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An excerpt from page 55 of Army Regulation 600–20 'Army Command Policy' defines alternate terms for black or African-American.

An excerpt from page 55 of Army Regulation 600–20 'Army Command Policy' defines alternate terms for black or African-American. (U.S. Army)

Army regulations published in October allow a black or African-American servicemember to be categorized with the term “Negro” or “Haitian.”

The passage, found in the "Army Command Policy," known as regulation AR 600-20 [PDF], is in a section detailing the Army’s equal opportunity program.

The Army was uncertain when the term was added to the regulations, according to CNN, which first reported its inclusion.

Negro was commonly used to refer to African-Americans through the 1960s until it fell out of favor in the wake of the civil rights movement of the era.

The U.S. Census Bureau announced last year that it would no longer use the term Negro on its forms as of 2014. The term had been in continuous use since the census of 1900.

The Department of Defense collects extensive demographic data on the makeup of the military force for issues such as equal opportunity and ensuring discrimination does not take place.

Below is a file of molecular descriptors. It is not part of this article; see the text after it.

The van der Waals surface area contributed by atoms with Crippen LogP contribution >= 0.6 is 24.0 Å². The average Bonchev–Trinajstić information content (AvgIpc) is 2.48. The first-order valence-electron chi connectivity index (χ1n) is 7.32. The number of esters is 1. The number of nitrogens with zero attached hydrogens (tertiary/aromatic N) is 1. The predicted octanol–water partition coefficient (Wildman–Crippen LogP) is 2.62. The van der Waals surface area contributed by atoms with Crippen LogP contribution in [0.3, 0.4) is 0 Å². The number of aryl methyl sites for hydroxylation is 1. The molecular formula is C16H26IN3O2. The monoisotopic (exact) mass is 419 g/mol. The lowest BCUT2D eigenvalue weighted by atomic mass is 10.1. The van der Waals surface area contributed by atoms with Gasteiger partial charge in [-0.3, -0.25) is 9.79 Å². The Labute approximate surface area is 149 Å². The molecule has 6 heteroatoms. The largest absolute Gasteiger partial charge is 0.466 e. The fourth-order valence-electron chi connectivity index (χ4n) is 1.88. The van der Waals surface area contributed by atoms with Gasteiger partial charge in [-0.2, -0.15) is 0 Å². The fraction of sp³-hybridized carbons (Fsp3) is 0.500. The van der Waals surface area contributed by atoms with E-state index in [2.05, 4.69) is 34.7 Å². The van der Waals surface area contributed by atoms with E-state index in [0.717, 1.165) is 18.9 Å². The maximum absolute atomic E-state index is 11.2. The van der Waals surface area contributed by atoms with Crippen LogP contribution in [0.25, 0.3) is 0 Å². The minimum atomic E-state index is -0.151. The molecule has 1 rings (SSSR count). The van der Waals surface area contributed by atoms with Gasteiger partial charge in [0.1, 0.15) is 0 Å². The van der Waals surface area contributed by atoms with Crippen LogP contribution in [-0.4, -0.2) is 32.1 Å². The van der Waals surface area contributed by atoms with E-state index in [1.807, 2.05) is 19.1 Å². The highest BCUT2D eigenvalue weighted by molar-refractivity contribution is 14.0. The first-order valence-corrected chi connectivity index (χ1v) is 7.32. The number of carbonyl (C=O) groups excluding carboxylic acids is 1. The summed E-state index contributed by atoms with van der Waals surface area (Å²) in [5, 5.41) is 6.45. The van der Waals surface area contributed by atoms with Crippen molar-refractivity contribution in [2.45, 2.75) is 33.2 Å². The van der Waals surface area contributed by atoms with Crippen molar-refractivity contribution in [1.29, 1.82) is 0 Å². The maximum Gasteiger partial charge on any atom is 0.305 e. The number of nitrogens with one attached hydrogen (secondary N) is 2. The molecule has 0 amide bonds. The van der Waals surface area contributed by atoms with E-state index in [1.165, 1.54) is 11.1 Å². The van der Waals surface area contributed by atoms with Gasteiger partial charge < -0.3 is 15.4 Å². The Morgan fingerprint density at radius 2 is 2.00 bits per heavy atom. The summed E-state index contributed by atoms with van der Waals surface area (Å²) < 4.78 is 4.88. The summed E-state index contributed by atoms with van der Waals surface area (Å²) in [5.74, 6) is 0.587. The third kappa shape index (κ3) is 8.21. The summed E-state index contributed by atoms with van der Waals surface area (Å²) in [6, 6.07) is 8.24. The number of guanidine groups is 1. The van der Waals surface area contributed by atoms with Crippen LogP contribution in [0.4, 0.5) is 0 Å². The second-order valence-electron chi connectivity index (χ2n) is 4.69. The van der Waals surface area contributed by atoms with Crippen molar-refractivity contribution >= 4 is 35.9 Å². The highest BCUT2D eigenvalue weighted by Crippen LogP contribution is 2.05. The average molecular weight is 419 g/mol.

CNN reported that an Army official familiar with the document said it is possible the word was added so that when soldiers self-report on forms, they would have an opportunity to identify themselves as Negro, if they so chose.

A military officer specializing in personnel issues for the Defense Department, however, called that “the dumbest thing I have ever heard,” noting the Pentagon does not use the word in any of its extensive collection of demographic data, CNN reported.

Lt. Col. S. Justin Platt, an Army spokesman, told CNN that the use of the word comes from an outdated section.

“The racial definitions in AR600-20 para. 6-2 are outdated, currently under review, and will be updated shortly,” he said. “The Army takes pride in sustaining a culture where all personnel are treated with dignity and respect and not discriminated against based on race, color, religion, gender and national origin.”

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